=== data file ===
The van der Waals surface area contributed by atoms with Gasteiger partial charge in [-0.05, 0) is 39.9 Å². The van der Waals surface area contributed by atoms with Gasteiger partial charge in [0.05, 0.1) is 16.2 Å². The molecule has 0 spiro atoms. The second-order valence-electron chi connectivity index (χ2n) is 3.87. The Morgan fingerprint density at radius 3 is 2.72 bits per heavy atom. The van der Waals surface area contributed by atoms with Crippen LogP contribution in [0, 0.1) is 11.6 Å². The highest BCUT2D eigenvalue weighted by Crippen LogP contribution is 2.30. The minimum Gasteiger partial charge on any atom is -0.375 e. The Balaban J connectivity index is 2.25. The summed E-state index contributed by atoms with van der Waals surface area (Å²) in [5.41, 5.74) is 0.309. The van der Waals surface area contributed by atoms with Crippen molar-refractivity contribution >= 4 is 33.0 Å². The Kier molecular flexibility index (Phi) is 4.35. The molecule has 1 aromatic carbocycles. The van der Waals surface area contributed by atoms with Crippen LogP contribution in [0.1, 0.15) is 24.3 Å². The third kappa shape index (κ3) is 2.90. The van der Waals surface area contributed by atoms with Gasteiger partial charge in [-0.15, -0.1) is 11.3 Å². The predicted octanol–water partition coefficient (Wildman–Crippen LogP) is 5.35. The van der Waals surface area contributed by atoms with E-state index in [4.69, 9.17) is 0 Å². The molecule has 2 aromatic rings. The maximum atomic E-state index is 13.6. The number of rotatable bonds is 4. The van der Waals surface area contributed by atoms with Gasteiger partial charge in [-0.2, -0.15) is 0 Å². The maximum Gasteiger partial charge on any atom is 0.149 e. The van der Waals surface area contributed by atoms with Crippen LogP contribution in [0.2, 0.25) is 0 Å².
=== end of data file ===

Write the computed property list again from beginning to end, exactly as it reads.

The van der Waals surface area contributed by atoms with Gasteiger partial charge in [-0.05, 0) is 39.9 Å². The van der Waals surface area contributed by atoms with Gasteiger partial charge in [0.05, 0.1) is 16.2 Å². The molecule has 0 spiro atoms. The second-order valence-electron chi connectivity index (χ2n) is 3.87. The Morgan fingerprint density at radius 3 is 2.72 bits per heavy atom. The van der Waals surface area contributed by atoms with Crippen LogP contribution in [0, 0.1) is 11.6 Å². The highest BCUT2D eigenvalue weighted by Crippen LogP contribution is 2.30. The minimum Gasteiger partial charge on any atom is -0.375 e. The Balaban J connectivity index is 2.25. The summed E-state index contributed by atoms with van der Waals surface area (Å²) in [5.41, 5.74) is 0.309. The van der Waals surface area contributed by atoms with Crippen molar-refractivity contribution >= 4 is 33.0 Å². The Kier molecular flexibility index (Phi) is 4.35. The molecule has 1 aromatic carbocycles. The van der Waals surface area contributed by atoms with Crippen LogP contribution in [0.1, 0.15) is 24.3 Å². The third kappa shape index (κ3) is 2.90. The van der Waals surface area contributed by atoms with Gasteiger partial charge in [-0.15, -0.1) is 11.3 Å². The predicted octanol–water partition coefficient (Wildman–Crippen LogP) is 5.35. The van der Waals surface area contributed by atoms with E-state index in [4.69, 9.17) is 0 Å². The molecule has 2 aromatic rings. The maximum atomic E-state index is 13.6. The number of rotatable bonds is 4. The van der Waals surface area contributed by atoms with Gasteiger partial charge in [-0.2, -0.15) is 0 Å². The maximum Gasteiger partial charge on any atom is 0.149 e. The van der Waals surface area contributed by atoms with Crippen LogP contribution in [0.2, 0.25) is 0 Å².